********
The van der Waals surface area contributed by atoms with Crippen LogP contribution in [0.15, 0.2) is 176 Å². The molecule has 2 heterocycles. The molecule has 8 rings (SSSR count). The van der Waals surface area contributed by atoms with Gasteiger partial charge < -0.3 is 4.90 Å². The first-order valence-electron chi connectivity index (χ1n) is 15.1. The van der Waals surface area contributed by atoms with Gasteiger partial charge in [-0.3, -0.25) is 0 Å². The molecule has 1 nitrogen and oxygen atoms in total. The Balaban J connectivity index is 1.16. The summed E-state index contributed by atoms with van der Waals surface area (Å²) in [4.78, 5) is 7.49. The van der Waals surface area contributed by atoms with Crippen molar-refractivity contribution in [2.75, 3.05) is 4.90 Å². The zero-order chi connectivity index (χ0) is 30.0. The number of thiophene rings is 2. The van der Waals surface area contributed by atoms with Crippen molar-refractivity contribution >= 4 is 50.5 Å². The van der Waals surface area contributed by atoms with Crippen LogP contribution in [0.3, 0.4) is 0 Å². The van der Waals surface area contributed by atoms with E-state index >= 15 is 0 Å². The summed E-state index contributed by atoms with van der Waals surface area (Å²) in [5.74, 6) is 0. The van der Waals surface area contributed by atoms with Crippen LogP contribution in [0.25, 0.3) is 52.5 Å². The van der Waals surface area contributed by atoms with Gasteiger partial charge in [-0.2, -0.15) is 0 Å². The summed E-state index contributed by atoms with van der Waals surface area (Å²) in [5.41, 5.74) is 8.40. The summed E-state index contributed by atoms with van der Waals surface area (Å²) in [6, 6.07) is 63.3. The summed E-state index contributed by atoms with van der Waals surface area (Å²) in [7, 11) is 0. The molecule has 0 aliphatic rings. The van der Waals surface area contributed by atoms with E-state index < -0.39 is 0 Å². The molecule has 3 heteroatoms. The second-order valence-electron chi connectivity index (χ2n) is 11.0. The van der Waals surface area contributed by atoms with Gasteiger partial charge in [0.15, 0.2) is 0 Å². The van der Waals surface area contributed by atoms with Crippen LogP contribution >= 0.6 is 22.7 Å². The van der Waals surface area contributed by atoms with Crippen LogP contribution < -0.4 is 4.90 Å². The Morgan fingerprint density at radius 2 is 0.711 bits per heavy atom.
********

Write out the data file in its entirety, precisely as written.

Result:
The van der Waals surface area contributed by atoms with Crippen LogP contribution in [0.15, 0.2) is 176 Å². The molecule has 2 heterocycles. The molecule has 8 rings (SSSR count). The van der Waals surface area contributed by atoms with Gasteiger partial charge < -0.3 is 4.90 Å². The first-order valence-electron chi connectivity index (χ1n) is 15.1. The van der Waals surface area contributed by atoms with Gasteiger partial charge in [-0.3, -0.25) is 0 Å². The molecule has 1 nitrogen and oxygen atoms in total. The Balaban J connectivity index is 1.16. The summed E-state index contributed by atoms with van der Waals surface area (Å²) in [4.78, 5) is 7.49. The van der Waals surface area contributed by atoms with Crippen molar-refractivity contribution in [2.75, 3.05) is 4.90 Å². The zero-order chi connectivity index (χ0) is 30.0. The number of thiophene rings is 2. The van der Waals surface area contributed by atoms with Crippen molar-refractivity contribution >= 4 is 50.5 Å². The van der Waals surface area contributed by atoms with Crippen LogP contribution in [0.3, 0.4) is 0 Å². The van der Waals surface area contributed by atoms with E-state index >= 15 is 0 Å². The summed E-state index contributed by atoms with van der Waals surface area (Å²) in [5.74, 6) is 0. The van der Waals surface area contributed by atoms with Crippen LogP contribution in [0.25, 0.3) is 52.5 Å². The van der Waals surface area contributed by atoms with Gasteiger partial charge in [-0.2, -0.15) is 0 Å². The summed E-state index contributed by atoms with van der Waals surface area (Å²) in [5.41, 5.74) is 8.40. The summed E-state index contributed by atoms with van der Waals surface area (Å²) in [6, 6.07) is 63.3. The summed E-state index contributed by atoms with van der Waals surface area (Å²) in [7, 11) is 0. The molecule has 0 aliphatic rings. The van der Waals surface area contributed by atoms with E-state index < -0.39 is 0 Å². The molecule has 3 heteroatoms. The second-order valence-electron chi connectivity index (χ2n) is 11.0. The van der Waals surface area contributed by atoms with Gasteiger partial charge in [0.15, 0.2) is 0 Å². The van der Waals surface area contributed by atoms with Crippen LogP contribution >= 0.6 is 22.7 Å². The van der Waals surface area contributed by atoms with Crippen LogP contribution < -0.4 is 4.90 Å². The Morgan fingerprint density at radius 2 is 0.711 bits per heavy atom.